2. (obsolete) To beatify, enchant, or please greatly.
    • 1924 April 13, Observer, 12 4: They ['s Tales]...enraptured the public and heavened Murray.
  3. (obsolete) To beautify, to make into a paradise.
statistics:
  • {{rank}}
anagrams:
  • Nevaeh
heaveno etymology From hello, substituting heaven for the letters "hell". Coined by Leonso Canales Jr., who lobbied to have it designated the "official greeting" of Kleberg County, Texas, USA in January 1997.
interjection: {{en-interj}}
  1. (neologism, rare, mostly humorous) hello
quotations: {{seecites}}
heaven on a stick
noun: {{en-noun}}
  1. (slang) Something that is extremely pleasing or attractive.
heaves
noun: {{head}}
  1. plural of heave
  2. (colloquial) A period of retch. I have the dry heaves, I rather just throw up and get it over with.
  3. A disease of horse characterized by coughing and difficult breathing.
related terms:
  • dry heaves
verb: {{head}}
  1. en-third-person singular of heave
anagrams:
  • sheave
heaving
verb: {{head}}
  1. present participle of heave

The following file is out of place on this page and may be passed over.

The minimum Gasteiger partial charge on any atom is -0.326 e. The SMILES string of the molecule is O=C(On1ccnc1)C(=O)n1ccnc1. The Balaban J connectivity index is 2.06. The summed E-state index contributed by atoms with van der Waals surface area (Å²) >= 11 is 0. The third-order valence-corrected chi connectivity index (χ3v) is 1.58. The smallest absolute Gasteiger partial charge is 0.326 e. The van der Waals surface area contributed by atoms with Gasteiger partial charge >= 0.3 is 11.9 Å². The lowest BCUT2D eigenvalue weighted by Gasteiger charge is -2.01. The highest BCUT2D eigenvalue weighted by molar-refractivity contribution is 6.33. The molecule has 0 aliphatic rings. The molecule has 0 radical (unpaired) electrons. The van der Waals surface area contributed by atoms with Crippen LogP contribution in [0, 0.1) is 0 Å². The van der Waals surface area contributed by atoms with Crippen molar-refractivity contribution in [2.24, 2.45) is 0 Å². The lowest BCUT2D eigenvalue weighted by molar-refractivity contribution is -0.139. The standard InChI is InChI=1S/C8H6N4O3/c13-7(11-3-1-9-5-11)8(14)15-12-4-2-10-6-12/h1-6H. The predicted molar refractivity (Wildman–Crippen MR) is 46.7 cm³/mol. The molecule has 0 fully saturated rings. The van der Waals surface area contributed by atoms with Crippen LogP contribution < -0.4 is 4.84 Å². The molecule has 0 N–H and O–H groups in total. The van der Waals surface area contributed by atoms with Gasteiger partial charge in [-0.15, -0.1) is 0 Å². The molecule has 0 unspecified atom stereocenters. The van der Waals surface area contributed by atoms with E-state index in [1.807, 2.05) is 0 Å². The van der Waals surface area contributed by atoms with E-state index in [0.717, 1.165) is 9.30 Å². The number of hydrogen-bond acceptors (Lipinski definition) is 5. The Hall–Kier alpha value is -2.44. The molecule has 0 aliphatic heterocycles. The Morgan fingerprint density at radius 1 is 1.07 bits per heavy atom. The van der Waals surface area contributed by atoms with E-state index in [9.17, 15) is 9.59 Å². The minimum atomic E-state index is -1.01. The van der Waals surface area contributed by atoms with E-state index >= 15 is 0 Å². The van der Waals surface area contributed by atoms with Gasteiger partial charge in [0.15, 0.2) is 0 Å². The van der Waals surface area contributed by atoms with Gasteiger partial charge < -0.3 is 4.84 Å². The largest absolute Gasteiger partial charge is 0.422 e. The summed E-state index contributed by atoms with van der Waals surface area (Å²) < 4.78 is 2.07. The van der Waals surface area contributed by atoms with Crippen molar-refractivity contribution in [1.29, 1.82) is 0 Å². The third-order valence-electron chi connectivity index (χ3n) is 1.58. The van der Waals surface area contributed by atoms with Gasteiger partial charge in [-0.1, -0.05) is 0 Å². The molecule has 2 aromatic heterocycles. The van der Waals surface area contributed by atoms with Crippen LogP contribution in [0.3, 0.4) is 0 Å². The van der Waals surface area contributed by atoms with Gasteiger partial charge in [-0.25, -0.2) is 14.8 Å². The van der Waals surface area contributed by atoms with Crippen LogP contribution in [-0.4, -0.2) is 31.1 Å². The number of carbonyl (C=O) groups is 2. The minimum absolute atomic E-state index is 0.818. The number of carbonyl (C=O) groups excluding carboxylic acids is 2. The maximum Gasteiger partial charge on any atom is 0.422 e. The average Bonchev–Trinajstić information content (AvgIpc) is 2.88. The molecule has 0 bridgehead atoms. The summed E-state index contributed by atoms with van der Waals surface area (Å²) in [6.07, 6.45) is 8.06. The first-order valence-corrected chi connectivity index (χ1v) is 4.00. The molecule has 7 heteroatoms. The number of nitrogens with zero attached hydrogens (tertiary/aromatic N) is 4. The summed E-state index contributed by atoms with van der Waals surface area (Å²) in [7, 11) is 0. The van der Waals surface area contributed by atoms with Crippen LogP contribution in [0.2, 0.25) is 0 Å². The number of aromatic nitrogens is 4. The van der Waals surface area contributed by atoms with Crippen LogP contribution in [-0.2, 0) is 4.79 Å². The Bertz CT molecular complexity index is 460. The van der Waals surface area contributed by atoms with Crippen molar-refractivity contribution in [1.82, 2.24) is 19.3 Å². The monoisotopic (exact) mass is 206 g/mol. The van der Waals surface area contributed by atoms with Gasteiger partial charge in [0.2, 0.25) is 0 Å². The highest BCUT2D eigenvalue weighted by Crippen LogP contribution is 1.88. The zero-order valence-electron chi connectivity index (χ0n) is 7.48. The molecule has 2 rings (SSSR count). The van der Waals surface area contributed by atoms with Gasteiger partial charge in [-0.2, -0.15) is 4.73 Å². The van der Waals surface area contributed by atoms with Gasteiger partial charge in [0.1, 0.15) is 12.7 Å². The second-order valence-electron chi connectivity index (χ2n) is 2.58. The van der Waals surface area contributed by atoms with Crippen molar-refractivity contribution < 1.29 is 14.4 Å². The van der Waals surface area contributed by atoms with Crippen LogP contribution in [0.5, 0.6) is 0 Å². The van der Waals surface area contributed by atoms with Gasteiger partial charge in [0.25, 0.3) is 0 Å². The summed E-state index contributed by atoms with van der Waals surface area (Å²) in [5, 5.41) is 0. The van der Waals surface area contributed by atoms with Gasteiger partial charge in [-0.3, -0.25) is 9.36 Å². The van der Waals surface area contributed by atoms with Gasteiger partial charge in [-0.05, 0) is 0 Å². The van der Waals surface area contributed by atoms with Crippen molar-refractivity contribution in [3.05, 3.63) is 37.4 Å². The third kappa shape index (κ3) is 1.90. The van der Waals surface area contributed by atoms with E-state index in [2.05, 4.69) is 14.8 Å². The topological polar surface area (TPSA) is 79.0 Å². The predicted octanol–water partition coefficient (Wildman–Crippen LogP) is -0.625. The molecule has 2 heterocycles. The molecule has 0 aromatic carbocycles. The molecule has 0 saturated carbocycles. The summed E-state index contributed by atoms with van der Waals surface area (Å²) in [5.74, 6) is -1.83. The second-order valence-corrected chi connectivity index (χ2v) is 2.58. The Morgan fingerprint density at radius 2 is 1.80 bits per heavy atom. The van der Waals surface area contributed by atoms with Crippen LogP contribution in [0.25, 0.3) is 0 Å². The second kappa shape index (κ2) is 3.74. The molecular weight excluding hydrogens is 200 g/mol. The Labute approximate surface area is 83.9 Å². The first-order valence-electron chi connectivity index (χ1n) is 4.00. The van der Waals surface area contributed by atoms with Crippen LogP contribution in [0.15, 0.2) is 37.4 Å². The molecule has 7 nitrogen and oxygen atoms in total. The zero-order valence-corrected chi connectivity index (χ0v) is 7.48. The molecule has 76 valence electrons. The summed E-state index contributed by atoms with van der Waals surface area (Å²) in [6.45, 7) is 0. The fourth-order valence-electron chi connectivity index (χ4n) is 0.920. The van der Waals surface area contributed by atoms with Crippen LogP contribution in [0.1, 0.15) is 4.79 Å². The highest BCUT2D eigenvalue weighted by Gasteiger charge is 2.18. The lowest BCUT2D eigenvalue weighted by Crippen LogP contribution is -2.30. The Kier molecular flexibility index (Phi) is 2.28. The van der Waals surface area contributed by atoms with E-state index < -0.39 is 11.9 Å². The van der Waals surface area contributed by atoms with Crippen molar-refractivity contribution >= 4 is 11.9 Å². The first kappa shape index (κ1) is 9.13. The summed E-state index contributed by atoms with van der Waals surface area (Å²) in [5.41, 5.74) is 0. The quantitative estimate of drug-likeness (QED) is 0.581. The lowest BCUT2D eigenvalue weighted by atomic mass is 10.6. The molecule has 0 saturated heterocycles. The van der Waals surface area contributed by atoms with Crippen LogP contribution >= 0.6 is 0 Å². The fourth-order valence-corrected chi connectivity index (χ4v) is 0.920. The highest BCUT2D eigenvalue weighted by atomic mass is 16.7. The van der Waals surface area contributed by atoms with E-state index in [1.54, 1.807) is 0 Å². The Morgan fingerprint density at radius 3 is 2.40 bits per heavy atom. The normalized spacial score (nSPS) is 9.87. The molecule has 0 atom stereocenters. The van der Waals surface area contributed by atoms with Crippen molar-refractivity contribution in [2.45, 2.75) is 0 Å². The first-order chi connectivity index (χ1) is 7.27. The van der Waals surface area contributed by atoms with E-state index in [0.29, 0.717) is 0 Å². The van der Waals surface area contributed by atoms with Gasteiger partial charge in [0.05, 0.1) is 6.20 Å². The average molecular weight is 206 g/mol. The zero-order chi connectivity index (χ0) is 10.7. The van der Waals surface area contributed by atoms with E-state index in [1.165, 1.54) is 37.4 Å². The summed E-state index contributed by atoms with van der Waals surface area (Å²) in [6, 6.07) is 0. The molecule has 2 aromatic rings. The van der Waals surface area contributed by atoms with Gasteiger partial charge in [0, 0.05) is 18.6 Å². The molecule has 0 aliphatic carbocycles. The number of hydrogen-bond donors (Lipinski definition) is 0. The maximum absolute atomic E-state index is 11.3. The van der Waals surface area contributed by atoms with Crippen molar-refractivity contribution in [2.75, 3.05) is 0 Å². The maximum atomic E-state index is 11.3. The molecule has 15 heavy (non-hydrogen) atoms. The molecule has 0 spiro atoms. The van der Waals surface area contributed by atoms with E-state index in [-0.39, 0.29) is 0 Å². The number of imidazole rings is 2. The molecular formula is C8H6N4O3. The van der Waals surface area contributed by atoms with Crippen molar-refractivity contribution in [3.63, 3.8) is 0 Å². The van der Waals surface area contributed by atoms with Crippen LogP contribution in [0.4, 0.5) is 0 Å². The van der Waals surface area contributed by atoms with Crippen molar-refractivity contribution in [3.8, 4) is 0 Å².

adjective: {{en-adj}}
  1. (informal) crowded with people
    • 2006, Tim Downie, "Ride Report: Bealach-na-Ba", uk.rec.cycling Kinlochewe was heaving with cyclists and their vehicles on Saturday morning but somehow, the organisers had found space for everyone and the main roads were kept clear.
    • 2006, "Krusty", "Krusty's Holiday", uk.rec.motorcycles, The pool was heaving with screaming kids. By contrast the beach was virtually deserted, apart from the one day a cruise ship docked & a group of about 10 people appeared.
    • 2007, "Jamie", "Hyde Park Calling 2007", "classic rock magazine readers", At this time it was pissing down and by the time Joe Satriani cam on the tent was heaving with people just coming in to keep dry.
noun: {{en-noun}}
  1. An occasion on which something heave or is heaved
anagrams:
  • haveing
heavy
etymology 1 From Middle English hevy, heviȝ, from Old English hefiġ, hefeġ, hæfiġ, from Proto-Germanic *habīgaz, from Proto-Indo-European *keh₂p- 〈*keh₂p-〉, equivalent to heave + y. Cognate with Scots hevy, havy, heavy, Dutch hevig, gml hēvich, German hebig (compare heftig), Icelandic höfugur, Latin capāx. pronunciation